Frida Kahlo, Henry Ford Hospital, 1932

Projections of the Self

Frida Kahlo's self-portraits were tied to her dual European and indigenous heritage. In addition to depicting autobiographical aspects of her life, they also reflected Mexico's rich culture and traditions through references to folk art, traditional jewellery and indigenous clothing. Kahlo frequently depicted herself in traditional Tehuana attire (for example, Self-Portrait as a Tehuana (Diego on My Mind) [1943]), an act of solidarity with the Zapotec women of the Isthmus of Tehuantepec, which borders the Mexican state of Oaxaca. Kahlo's mother, Matilde Calderón y González, was a mestiza from the Oaxaca region, and Rivera was entranced with the culture of Tehuantepec, which was seen by outsiders as a matriarchal society. In the post-revolutionary years, upper-middle class women in Mexico City adopted the traditional attire of the Tehuanas to denote overt sexuality in the face of conservative social mores of demure femininity.

Frida Kahlo, Self-Portrait as a Tehuana (Diego in my Thoughts), 1943

Animal Companions

Frida Kahlo owned a variety of pets that feature prominently in her paintings: her parrot Bonito; a fawn named Granizo; and an assortment of monkeys, parakeets, macaws and sparrows. Her favourite pet spider monkey, Fulang-Chang, was a gift from Rivera and appears in a number of her self-portraits. In Mexico, monkeys are often symbols of lust, though Kahlo renders hers as gentle, protective companions. It is perhaps for this reason that scholars have frequently interpreted Kahlo's many pets as surrogates for the children she and Rivera were unable to conceive. Kahlo also owned several Mexican Xoloitzcuintli dogs, including one named Señor Xólotl. The Xoloitzcuintli are a hairless breed of dog revered by the Colima, Toltec and Aztec civilizations. According to Aztec mythology, the god Xólotl made the Xoloitzcuintli from a sliver of the Bone of Life and presented the dog as a gift to humanity. Xoloitzcuintli were believed to guide the dead into the underworld.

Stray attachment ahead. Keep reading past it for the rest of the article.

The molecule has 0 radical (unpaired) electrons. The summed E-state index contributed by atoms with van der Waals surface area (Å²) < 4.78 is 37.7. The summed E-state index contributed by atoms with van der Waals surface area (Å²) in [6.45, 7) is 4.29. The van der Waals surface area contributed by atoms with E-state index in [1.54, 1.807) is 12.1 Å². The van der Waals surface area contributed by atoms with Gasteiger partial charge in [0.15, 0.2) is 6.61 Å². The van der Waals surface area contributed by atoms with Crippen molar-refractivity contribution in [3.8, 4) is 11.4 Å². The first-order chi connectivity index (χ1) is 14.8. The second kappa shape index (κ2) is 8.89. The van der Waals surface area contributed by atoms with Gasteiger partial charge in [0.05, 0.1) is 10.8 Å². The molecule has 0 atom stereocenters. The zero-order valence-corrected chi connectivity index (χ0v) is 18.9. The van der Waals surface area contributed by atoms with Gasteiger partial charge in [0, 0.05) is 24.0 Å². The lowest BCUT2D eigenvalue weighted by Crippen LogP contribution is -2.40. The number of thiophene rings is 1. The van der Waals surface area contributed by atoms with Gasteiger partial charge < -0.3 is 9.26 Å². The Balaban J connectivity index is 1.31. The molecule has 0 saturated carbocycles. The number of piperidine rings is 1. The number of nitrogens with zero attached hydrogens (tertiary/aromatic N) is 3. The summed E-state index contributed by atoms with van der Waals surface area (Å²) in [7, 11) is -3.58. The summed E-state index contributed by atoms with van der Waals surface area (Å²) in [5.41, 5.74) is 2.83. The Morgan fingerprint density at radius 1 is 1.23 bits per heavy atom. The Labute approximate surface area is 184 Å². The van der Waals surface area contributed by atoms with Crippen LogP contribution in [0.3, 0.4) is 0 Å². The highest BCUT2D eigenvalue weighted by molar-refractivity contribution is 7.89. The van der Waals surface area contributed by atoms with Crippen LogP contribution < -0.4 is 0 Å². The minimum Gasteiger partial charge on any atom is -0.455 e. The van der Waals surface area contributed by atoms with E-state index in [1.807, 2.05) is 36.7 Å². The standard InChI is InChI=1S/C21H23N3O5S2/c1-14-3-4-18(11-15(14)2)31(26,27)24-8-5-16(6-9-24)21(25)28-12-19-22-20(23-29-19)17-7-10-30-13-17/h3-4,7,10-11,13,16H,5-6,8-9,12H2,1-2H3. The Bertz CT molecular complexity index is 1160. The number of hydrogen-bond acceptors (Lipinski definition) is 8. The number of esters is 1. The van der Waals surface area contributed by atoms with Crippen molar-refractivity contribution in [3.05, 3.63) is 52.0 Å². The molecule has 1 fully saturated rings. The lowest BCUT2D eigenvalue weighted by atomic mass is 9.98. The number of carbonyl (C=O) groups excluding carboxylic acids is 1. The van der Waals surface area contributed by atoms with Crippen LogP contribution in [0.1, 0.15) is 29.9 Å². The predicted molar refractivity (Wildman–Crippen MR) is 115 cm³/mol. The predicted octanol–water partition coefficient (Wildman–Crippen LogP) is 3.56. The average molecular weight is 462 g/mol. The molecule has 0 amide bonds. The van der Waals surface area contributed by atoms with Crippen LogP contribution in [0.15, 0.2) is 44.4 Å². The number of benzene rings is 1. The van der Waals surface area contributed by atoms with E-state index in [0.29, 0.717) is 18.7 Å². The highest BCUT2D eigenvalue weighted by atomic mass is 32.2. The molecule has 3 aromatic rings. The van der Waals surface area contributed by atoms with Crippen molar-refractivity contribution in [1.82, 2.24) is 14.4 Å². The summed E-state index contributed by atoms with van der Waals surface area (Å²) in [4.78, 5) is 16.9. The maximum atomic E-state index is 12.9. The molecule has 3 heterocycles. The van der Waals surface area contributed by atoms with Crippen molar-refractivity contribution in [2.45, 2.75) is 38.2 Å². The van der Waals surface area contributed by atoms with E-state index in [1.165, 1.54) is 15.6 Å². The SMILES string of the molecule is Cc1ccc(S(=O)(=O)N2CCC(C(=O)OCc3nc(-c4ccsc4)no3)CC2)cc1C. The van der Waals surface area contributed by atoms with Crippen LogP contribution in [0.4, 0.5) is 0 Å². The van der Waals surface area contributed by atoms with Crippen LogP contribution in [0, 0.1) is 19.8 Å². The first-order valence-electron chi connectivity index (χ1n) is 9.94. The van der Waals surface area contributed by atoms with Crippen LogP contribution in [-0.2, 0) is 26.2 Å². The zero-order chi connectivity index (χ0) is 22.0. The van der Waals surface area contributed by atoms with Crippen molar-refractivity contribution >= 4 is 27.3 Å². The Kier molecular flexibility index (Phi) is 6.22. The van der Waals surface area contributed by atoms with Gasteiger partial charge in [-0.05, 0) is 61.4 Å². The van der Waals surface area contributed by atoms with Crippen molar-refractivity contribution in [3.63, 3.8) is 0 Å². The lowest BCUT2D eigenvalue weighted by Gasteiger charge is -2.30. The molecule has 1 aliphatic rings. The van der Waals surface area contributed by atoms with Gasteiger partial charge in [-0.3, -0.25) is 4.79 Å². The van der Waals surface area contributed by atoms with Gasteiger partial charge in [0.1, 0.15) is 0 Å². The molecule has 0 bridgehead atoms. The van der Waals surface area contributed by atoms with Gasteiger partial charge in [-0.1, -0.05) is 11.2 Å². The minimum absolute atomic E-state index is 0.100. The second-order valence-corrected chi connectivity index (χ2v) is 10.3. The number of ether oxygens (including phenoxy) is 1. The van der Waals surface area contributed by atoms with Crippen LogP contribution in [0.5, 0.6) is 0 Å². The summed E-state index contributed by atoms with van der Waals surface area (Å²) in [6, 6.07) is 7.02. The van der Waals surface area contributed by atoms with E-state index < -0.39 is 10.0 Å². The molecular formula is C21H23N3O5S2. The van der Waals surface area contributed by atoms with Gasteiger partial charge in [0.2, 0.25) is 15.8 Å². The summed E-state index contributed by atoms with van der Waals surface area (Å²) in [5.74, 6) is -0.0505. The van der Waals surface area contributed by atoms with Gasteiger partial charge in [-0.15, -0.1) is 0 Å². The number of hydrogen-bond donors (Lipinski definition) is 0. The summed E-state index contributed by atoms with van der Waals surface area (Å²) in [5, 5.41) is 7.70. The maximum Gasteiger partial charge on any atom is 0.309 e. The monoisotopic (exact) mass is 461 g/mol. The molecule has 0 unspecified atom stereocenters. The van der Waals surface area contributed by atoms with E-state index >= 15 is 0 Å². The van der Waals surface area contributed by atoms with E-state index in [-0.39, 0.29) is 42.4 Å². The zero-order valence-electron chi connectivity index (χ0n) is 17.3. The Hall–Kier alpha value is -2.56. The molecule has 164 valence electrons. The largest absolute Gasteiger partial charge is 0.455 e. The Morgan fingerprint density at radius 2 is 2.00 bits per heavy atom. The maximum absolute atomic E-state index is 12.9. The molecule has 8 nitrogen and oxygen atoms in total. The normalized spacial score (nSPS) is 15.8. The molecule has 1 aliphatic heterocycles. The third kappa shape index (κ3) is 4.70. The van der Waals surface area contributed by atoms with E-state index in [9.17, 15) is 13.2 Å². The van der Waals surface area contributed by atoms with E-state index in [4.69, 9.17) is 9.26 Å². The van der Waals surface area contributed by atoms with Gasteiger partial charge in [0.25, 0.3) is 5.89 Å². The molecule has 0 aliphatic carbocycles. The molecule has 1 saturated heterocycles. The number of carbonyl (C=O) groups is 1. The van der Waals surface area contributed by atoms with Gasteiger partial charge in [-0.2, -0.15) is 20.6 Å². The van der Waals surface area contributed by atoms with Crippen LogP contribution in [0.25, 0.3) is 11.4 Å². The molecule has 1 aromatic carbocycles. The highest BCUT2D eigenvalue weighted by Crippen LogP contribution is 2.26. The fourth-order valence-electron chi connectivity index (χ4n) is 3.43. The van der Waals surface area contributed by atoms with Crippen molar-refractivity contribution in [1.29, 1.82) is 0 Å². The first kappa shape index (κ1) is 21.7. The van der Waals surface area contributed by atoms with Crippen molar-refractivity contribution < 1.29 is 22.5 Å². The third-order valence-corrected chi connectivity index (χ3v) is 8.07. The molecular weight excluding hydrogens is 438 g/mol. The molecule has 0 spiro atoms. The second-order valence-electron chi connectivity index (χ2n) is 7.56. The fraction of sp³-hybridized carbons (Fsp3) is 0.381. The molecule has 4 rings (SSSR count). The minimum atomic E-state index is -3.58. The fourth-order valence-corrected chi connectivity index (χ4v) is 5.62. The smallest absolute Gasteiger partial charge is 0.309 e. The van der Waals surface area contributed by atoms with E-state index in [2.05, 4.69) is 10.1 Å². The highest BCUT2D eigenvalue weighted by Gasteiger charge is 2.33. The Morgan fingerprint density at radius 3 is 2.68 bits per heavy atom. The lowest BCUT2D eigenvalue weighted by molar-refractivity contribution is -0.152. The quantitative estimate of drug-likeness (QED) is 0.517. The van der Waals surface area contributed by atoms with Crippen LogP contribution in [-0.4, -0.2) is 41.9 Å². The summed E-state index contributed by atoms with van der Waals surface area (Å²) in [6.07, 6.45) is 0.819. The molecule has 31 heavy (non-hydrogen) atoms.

Frida Kahlo, Self-Portrait with Monkeys, 1943


One of the most distinctive aspects of Rivera's easel paintings was the predominance of calla lilies, which reflected his fascination with the pre-conquest world of the Mexica people known as Aztecs. For the Mexica people, flowers embodied the sacred realm and the transitory nature of existence. Divinity was expressed through the poetic language of "flower-songs"—poems that were sung—and all the arts converged in the concept of a blossoming flower as the Giver of Life. Flowers were equally the purveyors of war and death. Magnificently plumed warriors engaged in Flowery Wars dedicated to obtaining sacrificial victims for Aztec deities. When warriors died in battle, it was said that they fell like rain upon flowers. Rivera spoke of flowers in relation to his passion for Communism, telling his biographer Bertram Wolfe that he envisioned a new dawn for the Mexican people in which a red five-pointed star in the sky would herald the future "of loving the sun and the flowers again…even though for that a new Flowery War might be needed."

Diego Rivera, Calla Lily Vendor, 1943


Natasha and Jacques Gelman were great collectors of Mexican art and important patrons for Kahlo and Rivera. Born in St. Petersburg, Russia, Jacques Gelman immigrated to Mexico just before the outbreak of World War II and became a successful producer of films featuring the comedian Mario Moreno Reyes, also known as Cantinflas. Natasha Gelman (born Natasha Zahalkaha) was from Moravia in the present-day Czech Republic. While traveling the world, she found herself in Mexico City, where she met Gelman in 1939; the couple married in 1941 and quickly began amassing an extensive collection of Mexican contemporary art. Among Natasha's most prized pieces was a portrait of her that Diego Rivera made. The painting of the young Natasha lying elegantly amidst bouquets of lilies—her white dress mirroring the shape of the flowers—hung in the salon of the Gelmans' home in Cuernavaca, Mexico.

Source: AGO

Painting by Frida Kahlo

Painting by Frida Kahlo

Painting by Frida Kahlo

All artwork / photos courtesy of AGO & blogTO

Art Gallery of Ontario
Musée des beaux-arts de l’Ontario
317 Dundas Street West
Toronto Ontario Canada M5T 1G4